A More Full Vision of the Church

I wonder what things our graduating seniors might say if they were asked what comes to mind when they think about their time in youth ministry. I’m sure there would be images of lock-ins, dodgeball, camp pranks, crazy games, sketchy youth room couches, and pizza, lots of pizza. These are fun, good things, but our hope is that they would also carry with them a deeper understanding of the essential nature and function of the local church.

The tragic reality is that in my church, and likely in yours too, many students pass through our ministries without catching the vision for what the Church could and should be.

Perhaps the root issue is that we, the leaders, either don’t know or lose sight of the purpose of the Church. Or maybe it’s that youth ministry has become this obscure silo of the local church that doesn’t quite know how it fits within the larger Body of Christ? We could propose a host of possible reasons why our students have a weak or dying ecclesiology. Regardless of which issue we pinpoint, the essential action steps for youth leaders is to know the purpose of the Church and model it for their students.

The Catholic Catechism is a beautiful gift to the Church universal in how it has preserved a historical understanding of the nature and purpose of the Church. One of its many ecclesial affirmations is the understanding of the church as both sign and instrument. I believe this is one of the most crucial and relevant visions of the church.

A sign points to some kind of reality. I think of Doug, the dog from the Pixar movie “Up,” when he is searching for Kevin, the freaky-looking bird. Once Doug catches the scent he straightens like an arrow and says, “point!” The Church is like Doug. She points to the plans of God for creation. The Church points to its ultimate union with God and union with humanity. She is a sign of God’s Kingdom to come, which is already here in part and yet not fully.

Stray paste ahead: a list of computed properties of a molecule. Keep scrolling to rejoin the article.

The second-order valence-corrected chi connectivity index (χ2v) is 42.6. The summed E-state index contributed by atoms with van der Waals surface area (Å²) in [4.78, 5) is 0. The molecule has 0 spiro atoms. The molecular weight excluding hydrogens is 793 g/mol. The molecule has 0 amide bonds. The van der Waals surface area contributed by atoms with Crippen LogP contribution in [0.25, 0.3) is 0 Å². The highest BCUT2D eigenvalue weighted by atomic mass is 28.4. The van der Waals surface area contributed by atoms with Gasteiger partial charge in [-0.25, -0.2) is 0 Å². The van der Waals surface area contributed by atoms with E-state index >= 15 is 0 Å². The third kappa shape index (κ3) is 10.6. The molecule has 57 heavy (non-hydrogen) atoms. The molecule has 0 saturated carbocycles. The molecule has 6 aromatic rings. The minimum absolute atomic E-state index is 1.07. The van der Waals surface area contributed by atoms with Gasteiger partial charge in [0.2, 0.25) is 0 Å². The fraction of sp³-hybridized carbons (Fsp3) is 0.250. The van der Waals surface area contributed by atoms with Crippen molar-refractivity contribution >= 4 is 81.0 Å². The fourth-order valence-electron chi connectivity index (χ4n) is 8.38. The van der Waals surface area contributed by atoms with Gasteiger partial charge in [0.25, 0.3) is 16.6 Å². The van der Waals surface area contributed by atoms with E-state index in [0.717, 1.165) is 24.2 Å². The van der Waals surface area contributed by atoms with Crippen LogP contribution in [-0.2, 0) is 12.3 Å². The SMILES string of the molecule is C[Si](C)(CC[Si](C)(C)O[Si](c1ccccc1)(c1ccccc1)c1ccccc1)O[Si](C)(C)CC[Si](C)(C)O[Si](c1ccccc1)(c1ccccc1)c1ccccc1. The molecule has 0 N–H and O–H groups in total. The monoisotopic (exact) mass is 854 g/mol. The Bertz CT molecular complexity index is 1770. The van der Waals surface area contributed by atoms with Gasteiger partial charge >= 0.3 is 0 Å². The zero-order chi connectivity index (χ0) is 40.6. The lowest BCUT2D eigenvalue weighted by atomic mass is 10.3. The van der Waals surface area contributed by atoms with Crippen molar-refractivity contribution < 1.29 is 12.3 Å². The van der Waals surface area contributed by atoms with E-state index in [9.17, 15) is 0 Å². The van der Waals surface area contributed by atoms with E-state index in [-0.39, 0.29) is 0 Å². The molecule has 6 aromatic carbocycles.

The Church is the visible sign of God’s love. We are stewards of the great story of God and creation, faithfully inviting people into this Good News.

The Church as sign is only half its responsibility. The Church also functions as God’s instrument. An instrument is a tool used to accomplish a particular purpose. God takes a risk on the Church and has chosen to use the Church to be the instrument not because of any qualification we possess. God has entrusted to us, the Church, to be the Body of Christ. Despite her numerous blemishes, the Church is God’s primary means of extending grace to the world. God uses the Church as the means to save humanity through Jesus Christ. Inexplicably, we have been chosen as God’s “Plan A” to incarnate salvation in the world.

I think this may best be articulated to youth through the language of story. For the Church to be both sign and instrument, we must know The Story, share The Story, and be The Story. As this relates to youth ministry, it is crucial for the youth ministry to exist not as a church silo, but indissolubly connected with the larger local church, which is likewise connected to the larger Church universal.

When sharing this with my students, I asked them, “How can our little community here be a sign and instrument of God’s salvation for the world?” One of our students, a 6th grader, shared how she both tells her school friends about God’s love and she also tries to show them. In her own small way, she is being faithful to the Church’s purpose as both God’s sign and instrument of salvation to the world.

This will look different in each context. And yet each local church and youth ministry is called to the same thing, to be faithful in their own way as God’s sign and instrument.

Dream about this with your volunteer leaders, church staff, and especially with your students. How can your community, as representative an arm of the Church, function as both sign and instrument?

David Goodwin

David Goodwin

David serves as Middle School Pastor at Lenexa Central Church of the Nazarene in Lenexa, Kansas. He is also a student at Nazarene Theological Seminary.
David Goodwin

Latest posts by David Goodwin (see all)